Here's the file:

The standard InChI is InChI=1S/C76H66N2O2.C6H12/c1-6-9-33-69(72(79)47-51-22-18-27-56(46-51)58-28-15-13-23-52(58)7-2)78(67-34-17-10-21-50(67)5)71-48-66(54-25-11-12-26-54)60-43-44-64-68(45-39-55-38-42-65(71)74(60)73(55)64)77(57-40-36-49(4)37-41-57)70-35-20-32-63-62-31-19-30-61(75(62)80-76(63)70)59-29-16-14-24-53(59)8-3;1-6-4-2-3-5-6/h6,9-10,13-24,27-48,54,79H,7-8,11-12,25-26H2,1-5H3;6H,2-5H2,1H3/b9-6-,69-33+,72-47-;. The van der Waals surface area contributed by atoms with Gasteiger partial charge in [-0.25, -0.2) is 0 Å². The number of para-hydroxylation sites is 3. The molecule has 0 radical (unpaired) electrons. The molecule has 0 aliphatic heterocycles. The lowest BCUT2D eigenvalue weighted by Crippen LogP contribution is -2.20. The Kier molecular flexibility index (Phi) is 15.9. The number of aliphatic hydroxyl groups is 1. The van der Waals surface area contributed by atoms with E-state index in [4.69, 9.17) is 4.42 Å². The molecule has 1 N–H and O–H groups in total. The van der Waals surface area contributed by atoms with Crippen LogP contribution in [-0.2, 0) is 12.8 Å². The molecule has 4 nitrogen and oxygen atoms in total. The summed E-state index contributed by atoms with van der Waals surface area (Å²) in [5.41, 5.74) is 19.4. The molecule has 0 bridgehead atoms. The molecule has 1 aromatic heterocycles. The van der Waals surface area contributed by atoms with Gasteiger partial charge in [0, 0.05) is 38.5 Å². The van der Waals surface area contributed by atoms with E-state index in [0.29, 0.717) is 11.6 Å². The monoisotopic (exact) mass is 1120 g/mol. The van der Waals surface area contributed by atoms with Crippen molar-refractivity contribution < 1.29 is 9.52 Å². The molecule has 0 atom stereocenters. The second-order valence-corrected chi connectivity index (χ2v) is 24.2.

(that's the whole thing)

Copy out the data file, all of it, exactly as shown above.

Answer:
The standard InChI is InChI=1S/C76H66N2O2.C6H12/c1-6-9-33-69(72(79)47-51-22-18-27-56(46-51)58-28-15-13-23-52(58)7-2)78(67-34-17-10-21-50(67)5)71-48-66(54-25-11-12-26-54)60-43-44-64-68(45-39-55-38-42-65(71)74(60)73(55)64)77(57-40-36-49(4)37-41-57)70-35-20-32-63-62-31-19-30-61(75(62)80-76(63)70)59-29-16-14-24-53(59)8-3;1-6-4-2-3-5-6/h6,9-10,13-24,27-48,54,79H,7-8,11-12,25-26H2,1-5H3;6H,2-5H2,1H3/b9-6-,69-33+,72-47-;. The van der Waals surface area contributed by atoms with Gasteiger partial charge in [-0.25, -0.2) is 0 Å². The number of para-hydroxylation sites is 3. The molecule has 0 radical (unpaired) electrons. The molecule has 0 aliphatic heterocycles. The lowest BCUT2D eigenvalue weighted by Crippen LogP contribution is -2.20. The Kier molecular flexibility index (Phi) is 15.9. The number of aliphatic hydroxyl groups is 1. The van der Waals surface area contributed by atoms with E-state index in [4.69, 9.17) is 4.42 Å². The molecule has 1 N–H and O–H groups in total. The van der Waals surface area contributed by atoms with Crippen LogP contribution in [-0.2, 0) is 12.8 Å². The molecule has 4 nitrogen and oxygen atoms in total. The summed E-state index contributed by atoms with van der Waals surface area (Å²) in [5.41, 5.74) is 19.4. The molecule has 0 bridgehead atoms. The molecule has 1 aromatic heterocycles. The van der Waals surface area contributed by atoms with Gasteiger partial charge in [0, 0.05) is 38.5 Å². The van der Waals surface area contributed by atoms with E-state index in [0.29, 0.717) is 11.6 Å². The monoisotopic (exact) mass is 1120 g/mol. The van der Waals surface area contributed by atoms with Crippen molar-refractivity contribution < 1.29 is 9.52 Å². The molecule has 0 atom stereocenters. The second-order valence-corrected chi connectivity index (χ2v) is 24.2.